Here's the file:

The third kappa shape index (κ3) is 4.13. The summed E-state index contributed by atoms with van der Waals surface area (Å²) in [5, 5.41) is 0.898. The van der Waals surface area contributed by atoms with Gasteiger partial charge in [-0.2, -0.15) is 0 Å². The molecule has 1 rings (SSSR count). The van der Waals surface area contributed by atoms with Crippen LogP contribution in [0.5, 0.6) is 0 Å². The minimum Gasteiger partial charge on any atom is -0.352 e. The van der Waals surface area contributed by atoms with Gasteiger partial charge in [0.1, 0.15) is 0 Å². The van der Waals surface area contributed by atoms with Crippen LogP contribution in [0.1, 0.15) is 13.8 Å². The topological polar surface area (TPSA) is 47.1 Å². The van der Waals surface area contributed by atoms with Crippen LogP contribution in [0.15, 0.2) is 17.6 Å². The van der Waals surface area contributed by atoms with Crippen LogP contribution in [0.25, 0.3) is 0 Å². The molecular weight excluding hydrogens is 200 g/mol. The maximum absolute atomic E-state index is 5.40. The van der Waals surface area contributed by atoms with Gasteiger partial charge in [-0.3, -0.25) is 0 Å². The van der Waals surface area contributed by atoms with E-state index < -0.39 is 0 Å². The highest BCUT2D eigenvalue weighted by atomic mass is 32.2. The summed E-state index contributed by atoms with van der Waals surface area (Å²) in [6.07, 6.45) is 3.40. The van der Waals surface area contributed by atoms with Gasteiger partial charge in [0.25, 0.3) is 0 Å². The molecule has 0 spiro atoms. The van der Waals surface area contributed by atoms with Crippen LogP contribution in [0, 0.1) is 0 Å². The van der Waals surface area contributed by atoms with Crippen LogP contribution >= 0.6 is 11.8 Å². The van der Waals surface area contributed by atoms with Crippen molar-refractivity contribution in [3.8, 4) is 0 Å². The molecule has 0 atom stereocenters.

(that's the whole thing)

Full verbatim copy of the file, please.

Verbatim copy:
The third kappa shape index (κ3) is 4.13. The summed E-state index contributed by atoms with van der Waals surface area (Å²) in [5, 5.41) is 0.898. The van der Waals surface area contributed by atoms with Gasteiger partial charge in [-0.2, -0.15) is 0 Å². The molecule has 1 rings (SSSR count). The van der Waals surface area contributed by atoms with Crippen LogP contribution in [0.5, 0.6) is 0 Å². The minimum Gasteiger partial charge on any atom is -0.352 e. The van der Waals surface area contributed by atoms with Gasteiger partial charge in [0.1, 0.15) is 0 Å². The van der Waals surface area contributed by atoms with Crippen LogP contribution in [0.1, 0.15) is 13.8 Å². The topological polar surface area (TPSA) is 47.1 Å². The van der Waals surface area contributed by atoms with Crippen LogP contribution in [0.15, 0.2) is 17.6 Å². The van der Waals surface area contributed by atoms with Crippen LogP contribution in [0.25, 0.3) is 0 Å². The molecular weight excluding hydrogens is 200 g/mol. The maximum absolute atomic E-state index is 5.40. The van der Waals surface area contributed by atoms with Gasteiger partial charge in [-0.3, -0.25) is 0 Å². The van der Waals surface area contributed by atoms with E-state index < -0.39 is 0 Å². The highest BCUT2D eigenvalue weighted by atomic mass is 32.2. The summed E-state index contributed by atoms with van der Waals surface area (Å²) in [6.07, 6.45) is 3.40. The van der Waals surface area contributed by atoms with Gasteiger partial charge in [0.25, 0.3) is 0 Å². The molecule has 0 spiro atoms. The van der Waals surface area contributed by atoms with Crippen LogP contribution in [0, 0.1) is 0 Å². The van der Waals surface area contributed by atoms with Crippen LogP contribution >= 0.6 is 11.8 Å². The van der Waals surface area contributed by atoms with Crippen molar-refractivity contribution in [3.8, 4) is 0 Å². The molecule has 0 atom stereocenters.